Jim is a compulsive gambler. He meets Marge at a boarding house and they get married. His gambling causes problems. When he runs into old flame Valerie, Marge leaves him. After a few years ... See full summary »
Alfred E. Green
Edward G. Robinson,
Lally is a rich girl whose father writes books and plays Polo. After 23 years of marriage, he decides to divorce his wife, and marry Mrs. Chevers. This sours Lally on all men, while on ... See full summary »
Mary, a writer working on a novel about a love triangle, is attracted to her publisher. Her suitor Jimmy is determined to break them up; he introduces Mary to the publisher's wife without ... See full summary »
Lisbeth is a modern woman who thinks that marriage is old fashioned. She has two men in her life; Steve, who wants to marry her and Alan, who wants her to travel with him. Despite all the warnings by her friends and family, Lisbeth goes to Mexico with Alan where she is happy until she finds out that he has a wife in Paris and that he is leaving for his next job without her. Devastated, she spends a few years in Europe being the life of the party. While her reputation is well known, her life of gaiety has not made her happy.Written by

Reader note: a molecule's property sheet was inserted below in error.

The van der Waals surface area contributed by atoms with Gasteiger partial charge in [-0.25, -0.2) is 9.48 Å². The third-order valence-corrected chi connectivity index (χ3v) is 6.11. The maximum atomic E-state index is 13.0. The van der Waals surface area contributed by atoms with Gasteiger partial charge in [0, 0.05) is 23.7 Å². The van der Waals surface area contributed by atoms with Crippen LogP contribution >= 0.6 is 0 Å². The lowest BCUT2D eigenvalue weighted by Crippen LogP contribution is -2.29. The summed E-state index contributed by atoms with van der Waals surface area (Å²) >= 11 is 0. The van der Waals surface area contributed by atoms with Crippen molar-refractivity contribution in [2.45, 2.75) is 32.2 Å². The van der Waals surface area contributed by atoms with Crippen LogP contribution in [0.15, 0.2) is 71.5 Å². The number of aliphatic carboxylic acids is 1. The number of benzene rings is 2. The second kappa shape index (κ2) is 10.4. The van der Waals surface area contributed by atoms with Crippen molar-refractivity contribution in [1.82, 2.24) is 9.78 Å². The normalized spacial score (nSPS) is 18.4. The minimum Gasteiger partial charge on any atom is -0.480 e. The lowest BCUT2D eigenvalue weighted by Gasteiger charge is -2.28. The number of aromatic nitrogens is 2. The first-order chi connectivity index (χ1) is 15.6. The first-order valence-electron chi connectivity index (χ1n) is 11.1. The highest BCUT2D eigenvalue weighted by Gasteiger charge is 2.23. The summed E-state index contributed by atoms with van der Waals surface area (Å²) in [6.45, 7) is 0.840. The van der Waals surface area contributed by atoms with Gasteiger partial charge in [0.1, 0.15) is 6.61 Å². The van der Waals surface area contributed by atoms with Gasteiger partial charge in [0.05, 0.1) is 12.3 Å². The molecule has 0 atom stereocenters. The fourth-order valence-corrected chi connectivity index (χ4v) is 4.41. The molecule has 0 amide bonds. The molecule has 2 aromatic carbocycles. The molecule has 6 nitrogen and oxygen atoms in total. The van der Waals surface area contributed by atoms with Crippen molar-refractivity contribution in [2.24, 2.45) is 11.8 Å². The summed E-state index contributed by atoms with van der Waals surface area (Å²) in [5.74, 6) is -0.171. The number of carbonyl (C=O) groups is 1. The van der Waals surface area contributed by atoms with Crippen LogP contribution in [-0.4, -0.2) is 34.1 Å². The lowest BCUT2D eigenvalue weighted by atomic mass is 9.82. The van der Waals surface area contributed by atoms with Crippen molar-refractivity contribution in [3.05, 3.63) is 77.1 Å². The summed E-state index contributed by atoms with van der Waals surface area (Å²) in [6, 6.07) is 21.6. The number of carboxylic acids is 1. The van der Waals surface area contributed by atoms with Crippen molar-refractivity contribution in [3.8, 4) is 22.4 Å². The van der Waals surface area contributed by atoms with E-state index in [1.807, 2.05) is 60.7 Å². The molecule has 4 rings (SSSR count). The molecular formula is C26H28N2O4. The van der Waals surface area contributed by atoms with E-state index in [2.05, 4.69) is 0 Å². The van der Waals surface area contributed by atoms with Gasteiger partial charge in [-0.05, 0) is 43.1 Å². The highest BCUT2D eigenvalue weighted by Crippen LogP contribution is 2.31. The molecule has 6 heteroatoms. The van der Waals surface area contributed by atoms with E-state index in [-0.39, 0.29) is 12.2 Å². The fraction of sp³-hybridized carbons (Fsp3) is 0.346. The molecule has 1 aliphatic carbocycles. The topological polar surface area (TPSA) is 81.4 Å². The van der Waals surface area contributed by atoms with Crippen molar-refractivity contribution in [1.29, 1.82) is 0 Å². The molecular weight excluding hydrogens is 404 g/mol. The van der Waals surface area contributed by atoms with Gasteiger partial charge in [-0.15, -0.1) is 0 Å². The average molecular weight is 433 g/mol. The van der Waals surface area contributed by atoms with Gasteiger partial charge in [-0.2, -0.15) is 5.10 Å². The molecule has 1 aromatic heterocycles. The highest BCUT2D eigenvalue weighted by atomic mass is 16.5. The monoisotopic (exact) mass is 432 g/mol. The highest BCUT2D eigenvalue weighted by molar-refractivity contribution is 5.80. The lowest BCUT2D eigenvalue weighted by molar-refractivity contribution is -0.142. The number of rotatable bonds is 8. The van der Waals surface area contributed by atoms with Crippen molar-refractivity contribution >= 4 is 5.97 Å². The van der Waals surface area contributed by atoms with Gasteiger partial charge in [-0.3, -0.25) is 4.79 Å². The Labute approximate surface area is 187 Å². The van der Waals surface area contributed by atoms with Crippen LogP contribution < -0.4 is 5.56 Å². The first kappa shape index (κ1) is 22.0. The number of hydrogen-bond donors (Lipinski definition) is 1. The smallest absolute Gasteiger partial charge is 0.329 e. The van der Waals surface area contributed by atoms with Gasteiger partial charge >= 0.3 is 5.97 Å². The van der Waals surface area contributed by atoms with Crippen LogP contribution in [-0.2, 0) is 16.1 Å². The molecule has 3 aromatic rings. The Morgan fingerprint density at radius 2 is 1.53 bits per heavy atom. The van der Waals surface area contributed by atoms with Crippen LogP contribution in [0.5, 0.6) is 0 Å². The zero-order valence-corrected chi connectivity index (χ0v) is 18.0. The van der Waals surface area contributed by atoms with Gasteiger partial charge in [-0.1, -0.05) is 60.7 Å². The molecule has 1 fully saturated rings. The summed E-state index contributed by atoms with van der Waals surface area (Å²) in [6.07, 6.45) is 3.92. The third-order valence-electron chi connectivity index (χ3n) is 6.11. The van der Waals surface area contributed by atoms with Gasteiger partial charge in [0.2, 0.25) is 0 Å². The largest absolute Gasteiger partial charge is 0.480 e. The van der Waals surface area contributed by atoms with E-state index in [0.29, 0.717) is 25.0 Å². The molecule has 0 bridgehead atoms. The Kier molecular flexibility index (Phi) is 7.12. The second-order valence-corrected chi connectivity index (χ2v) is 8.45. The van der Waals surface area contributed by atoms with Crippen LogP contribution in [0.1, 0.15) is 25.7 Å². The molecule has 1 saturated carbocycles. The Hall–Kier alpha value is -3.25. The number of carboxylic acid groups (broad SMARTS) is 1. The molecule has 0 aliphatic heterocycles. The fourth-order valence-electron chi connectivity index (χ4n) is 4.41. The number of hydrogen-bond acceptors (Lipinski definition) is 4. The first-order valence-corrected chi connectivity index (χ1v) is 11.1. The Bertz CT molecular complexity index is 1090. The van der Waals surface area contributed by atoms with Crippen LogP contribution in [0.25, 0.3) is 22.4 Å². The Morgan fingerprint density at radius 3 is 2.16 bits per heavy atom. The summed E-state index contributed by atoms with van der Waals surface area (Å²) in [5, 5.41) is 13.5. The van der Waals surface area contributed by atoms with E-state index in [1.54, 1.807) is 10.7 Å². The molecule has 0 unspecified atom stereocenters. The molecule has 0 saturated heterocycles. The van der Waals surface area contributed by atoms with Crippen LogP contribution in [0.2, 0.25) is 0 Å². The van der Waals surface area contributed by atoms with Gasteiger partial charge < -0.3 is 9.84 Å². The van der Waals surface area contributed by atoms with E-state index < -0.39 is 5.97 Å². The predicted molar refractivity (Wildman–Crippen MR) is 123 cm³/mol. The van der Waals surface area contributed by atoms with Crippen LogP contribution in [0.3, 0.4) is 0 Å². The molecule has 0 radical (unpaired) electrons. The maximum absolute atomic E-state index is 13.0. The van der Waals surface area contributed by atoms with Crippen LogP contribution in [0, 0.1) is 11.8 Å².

Tony Fontana <email@example.com>
Norma Shearer, who always had a lot of power at M-G-M as a result of both her audience draw and marriage to acclaimed M-G-M Producer Irving Thalberg, she personally selected this story to star in, after having read over 200 different scripts and books. She also officially requested that Robert Montgomery play the lead actor role. See more »
During the opening of the movie, when Lisbeth (Norma Shearer) and Alan (Neil Hamilton) get off the plane they were flying in, there is no pilot visible when the plane door opens. See more »
Any use in my telling you that you're making a mistake? No, I didn't think there was.
No power on earth can stop me.
Thank goodness your laundry came back yesterday. I knew a girl who forgot all of her best underclothes. It practically ruined Niagara Falls.
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This movie was pure soap opera for 1931 audiences. Today it's rather "talkie" and the moral standards of the film by today's liberal standards are laughable. But the great Norma Shearer is always fun to watch, and Norma never looked better on the screen. Her Adrian designed gowns are breathtaking and she is nothing short of ravishing.
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